Is there a difference in testing a product and testing an application, from Automation Testing standpoint. Testing fundamentally means determining if the object under test operates in a way that meets specifications.
Software is software and its there is no difference if its a Software Product or Software Application . It doesn’t matter whether it is a simple “hello world” program, or an operating system. The fundamental process for testing is to break down the functionality into testable components with well defined behaviors, and then work your way “up” testing component interactions as a system. Knowing the target users or the “business” is used to determine if the product is actually going to solve a user’s problem or meet their need in a way that they will actually want to use it. That is Usability testing, which is very distinct from functional correctness testing.
If the designers are not sure what users will do with their “product” or not sure how they will use it, then they are most likely going to design the wrong thing, or, at best, design something that only a fraction of their target base will want. If any software does not have clear specifications, then testing is more problematic because it isn’t clear what is right and what is wrong, what is a bug and what is not a bug. But this is true of “application” designers too. So this does not clarify the distinction between an application and a product.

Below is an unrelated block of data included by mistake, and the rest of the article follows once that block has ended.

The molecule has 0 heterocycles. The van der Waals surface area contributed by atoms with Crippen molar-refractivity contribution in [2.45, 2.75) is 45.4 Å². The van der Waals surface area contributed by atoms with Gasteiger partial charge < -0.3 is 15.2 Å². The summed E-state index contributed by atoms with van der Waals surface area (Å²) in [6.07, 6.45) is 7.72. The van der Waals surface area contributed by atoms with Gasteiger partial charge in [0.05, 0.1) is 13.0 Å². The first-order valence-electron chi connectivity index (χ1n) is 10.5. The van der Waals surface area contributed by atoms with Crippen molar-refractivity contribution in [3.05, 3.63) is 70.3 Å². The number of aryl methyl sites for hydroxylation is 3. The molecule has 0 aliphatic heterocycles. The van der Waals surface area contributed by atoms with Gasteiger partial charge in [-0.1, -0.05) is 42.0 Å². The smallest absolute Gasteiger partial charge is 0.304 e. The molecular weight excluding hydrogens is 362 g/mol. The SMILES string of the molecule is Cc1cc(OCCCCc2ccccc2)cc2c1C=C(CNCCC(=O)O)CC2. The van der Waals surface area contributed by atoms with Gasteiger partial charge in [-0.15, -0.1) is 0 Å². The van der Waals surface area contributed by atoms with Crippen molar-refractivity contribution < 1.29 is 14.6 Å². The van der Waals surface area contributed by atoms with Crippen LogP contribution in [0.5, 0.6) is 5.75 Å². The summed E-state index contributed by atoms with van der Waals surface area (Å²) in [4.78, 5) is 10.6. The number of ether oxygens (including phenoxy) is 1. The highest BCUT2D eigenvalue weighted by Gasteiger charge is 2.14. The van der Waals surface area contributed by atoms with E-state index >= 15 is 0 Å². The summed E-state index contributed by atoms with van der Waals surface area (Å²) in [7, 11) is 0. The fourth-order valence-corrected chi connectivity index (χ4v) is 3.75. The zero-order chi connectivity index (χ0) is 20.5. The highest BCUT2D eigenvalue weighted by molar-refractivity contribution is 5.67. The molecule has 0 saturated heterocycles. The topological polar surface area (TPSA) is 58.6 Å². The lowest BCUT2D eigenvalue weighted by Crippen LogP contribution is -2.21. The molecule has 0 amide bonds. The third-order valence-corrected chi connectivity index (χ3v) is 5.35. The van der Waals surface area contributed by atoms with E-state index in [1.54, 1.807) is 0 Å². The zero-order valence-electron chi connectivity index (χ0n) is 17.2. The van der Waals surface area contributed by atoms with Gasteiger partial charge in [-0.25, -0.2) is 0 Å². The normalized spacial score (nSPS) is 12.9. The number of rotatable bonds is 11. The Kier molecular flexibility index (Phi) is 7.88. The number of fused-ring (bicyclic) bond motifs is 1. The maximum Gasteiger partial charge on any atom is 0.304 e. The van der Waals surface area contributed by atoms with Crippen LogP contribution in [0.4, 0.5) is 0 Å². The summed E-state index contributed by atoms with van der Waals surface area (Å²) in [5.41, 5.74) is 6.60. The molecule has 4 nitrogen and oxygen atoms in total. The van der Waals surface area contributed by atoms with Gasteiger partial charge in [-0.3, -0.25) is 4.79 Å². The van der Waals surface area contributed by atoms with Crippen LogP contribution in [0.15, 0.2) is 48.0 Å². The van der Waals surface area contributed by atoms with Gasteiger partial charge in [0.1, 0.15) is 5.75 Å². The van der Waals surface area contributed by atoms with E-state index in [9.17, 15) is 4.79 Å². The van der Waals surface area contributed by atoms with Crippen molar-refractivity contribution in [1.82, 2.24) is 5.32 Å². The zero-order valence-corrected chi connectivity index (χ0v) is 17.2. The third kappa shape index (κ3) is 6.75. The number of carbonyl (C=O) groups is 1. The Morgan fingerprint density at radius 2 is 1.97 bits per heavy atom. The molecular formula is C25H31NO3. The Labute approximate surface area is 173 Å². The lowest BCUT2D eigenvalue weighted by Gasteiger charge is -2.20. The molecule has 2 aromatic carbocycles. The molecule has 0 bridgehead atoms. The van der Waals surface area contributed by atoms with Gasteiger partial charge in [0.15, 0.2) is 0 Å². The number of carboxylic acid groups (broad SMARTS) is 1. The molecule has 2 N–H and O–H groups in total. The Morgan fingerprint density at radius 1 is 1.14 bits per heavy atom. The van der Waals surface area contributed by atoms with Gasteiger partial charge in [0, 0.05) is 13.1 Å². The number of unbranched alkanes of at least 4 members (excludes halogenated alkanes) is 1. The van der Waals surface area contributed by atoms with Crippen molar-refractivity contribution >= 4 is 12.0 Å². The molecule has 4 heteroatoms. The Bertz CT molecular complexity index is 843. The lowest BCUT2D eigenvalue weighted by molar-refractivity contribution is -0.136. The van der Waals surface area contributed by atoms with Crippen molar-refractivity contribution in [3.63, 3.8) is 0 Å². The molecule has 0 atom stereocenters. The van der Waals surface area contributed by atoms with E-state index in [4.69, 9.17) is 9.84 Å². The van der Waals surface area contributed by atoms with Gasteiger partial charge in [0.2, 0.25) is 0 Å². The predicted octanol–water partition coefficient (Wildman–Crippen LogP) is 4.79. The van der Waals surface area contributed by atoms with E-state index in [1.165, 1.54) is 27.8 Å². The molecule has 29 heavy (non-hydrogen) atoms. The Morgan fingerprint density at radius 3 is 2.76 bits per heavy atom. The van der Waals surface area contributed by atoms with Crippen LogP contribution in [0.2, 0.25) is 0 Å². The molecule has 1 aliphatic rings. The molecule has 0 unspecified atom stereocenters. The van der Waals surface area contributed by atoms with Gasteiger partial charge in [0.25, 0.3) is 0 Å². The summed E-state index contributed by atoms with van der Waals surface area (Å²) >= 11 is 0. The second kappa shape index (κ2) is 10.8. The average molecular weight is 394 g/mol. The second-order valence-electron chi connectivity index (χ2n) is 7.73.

If the argument is that products are more complex than applications, then it is a subjective an arbitrary distinction. Who gets to say when complexity crosses the line from application to product?
Is it that products are sold, and applications are used internally? Does that make any difference from test-process point of view? It certainly has a bearing on what “quality” means (paying customers are much less forgiving of minor bugs), but it should have no bearing on _how_ testing is approached. The software still needs to be proven to work as intended.
So far, no one has been able to provide a clear, objective, practical, technical differentiation between the term “product” and “application” as it applies to software, nor an example of how that would change the fundamental process of testing – nor has anyone addressed the original question in this thread – automated testing.
How I would go about automating testing of an operating system is vastly different from how I would do it for something like … as an example … iTunes. But whether you call one an application and one a product means nothing.